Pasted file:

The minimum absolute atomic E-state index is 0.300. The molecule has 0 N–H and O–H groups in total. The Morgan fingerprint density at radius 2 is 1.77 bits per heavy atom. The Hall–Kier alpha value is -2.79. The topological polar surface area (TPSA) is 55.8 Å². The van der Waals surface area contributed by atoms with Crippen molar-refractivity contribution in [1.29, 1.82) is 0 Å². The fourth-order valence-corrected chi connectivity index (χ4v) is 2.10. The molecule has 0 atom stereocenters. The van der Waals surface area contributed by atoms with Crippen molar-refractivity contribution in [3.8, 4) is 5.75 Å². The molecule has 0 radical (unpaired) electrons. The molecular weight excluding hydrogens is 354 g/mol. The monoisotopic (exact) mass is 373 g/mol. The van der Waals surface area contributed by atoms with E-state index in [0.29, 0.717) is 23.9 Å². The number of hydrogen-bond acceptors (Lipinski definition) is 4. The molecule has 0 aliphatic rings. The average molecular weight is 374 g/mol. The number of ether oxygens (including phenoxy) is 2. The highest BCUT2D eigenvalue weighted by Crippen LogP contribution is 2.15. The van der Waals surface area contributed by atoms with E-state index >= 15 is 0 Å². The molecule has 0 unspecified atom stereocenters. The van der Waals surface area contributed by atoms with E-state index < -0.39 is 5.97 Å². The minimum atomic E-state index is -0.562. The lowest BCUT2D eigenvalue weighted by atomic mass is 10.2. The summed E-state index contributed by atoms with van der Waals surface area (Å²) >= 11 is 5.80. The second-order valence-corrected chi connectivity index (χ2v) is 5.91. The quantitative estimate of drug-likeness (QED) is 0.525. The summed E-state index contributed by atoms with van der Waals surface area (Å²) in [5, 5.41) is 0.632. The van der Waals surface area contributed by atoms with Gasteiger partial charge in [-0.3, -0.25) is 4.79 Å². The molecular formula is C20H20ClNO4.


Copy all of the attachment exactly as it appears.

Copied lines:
The minimum absolute atomic E-state index is 0.300. The molecule has 0 N–H and O–H groups in total. The Morgan fingerprint density at radius 2 is 1.77 bits per heavy atom. The Hall–Kier alpha value is -2.79. The topological polar surface area (TPSA) is 55.8 Å². The van der Waals surface area contributed by atoms with Crippen molar-refractivity contribution in [1.29, 1.82) is 0 Å². The fourth-order valence-corrected chi connectivity index (χ4v) is 2.10. The molecule has 0 atom stereocenters. The van der Waals surface area contributed by atoms with Crippen molar-refractivity contribution in [3.8, 4) is 5.75 Å². The molecule has 0 radical (unpaired) electrons. The molecular weight excluding hydrogens is 354 g/mol. The monoisotopic (exact) mass is 373 g/mol. The van der Waals surface area contributed by atoms with E-state index in [0.29, 0.717) is 23.9 Å². The number of hydrogen-bond acceptors (Lipinski definition) is 4. The molecule has 0 aliphatic rings. The average molecular weight is 374 g/mol. The number of ether oxygens (including phenoxy) is 2. The highest BCUT2D eigenvalue weighted by Crippen LogP contribution is 2.15. The van der Waals surface area contributed by atoms with E-state index >= 15 is 0 Å². The molecule has 0 unspecified atom stereocenters. The van der Waals surface area contributed by atoms with E-state index < -0.39 is 5.97 Å². The minimum atomic E-state index is -0.562. The lowest BCUT2D eigenvalue weighted by atomic mass is 10.2. The summed E-state index contributed by atoms with van der Waals surface area (Å²) >= 11 is 5.80. The second-order valence-corrected chi connectivity index (χ2v) is 5.91. The quantitative estimate of drug-likeness (QED) is 0.525. The summed E-state index contributed by atoms with van der Waals surface area (Å²) in [5, 5.41) is 0.632. The van der Waals surface area contributed by atoms with Gasteiger partial charge in [-0.3, -0.25) is 4.79 Å². The molecular formula is C20H20ClNO4.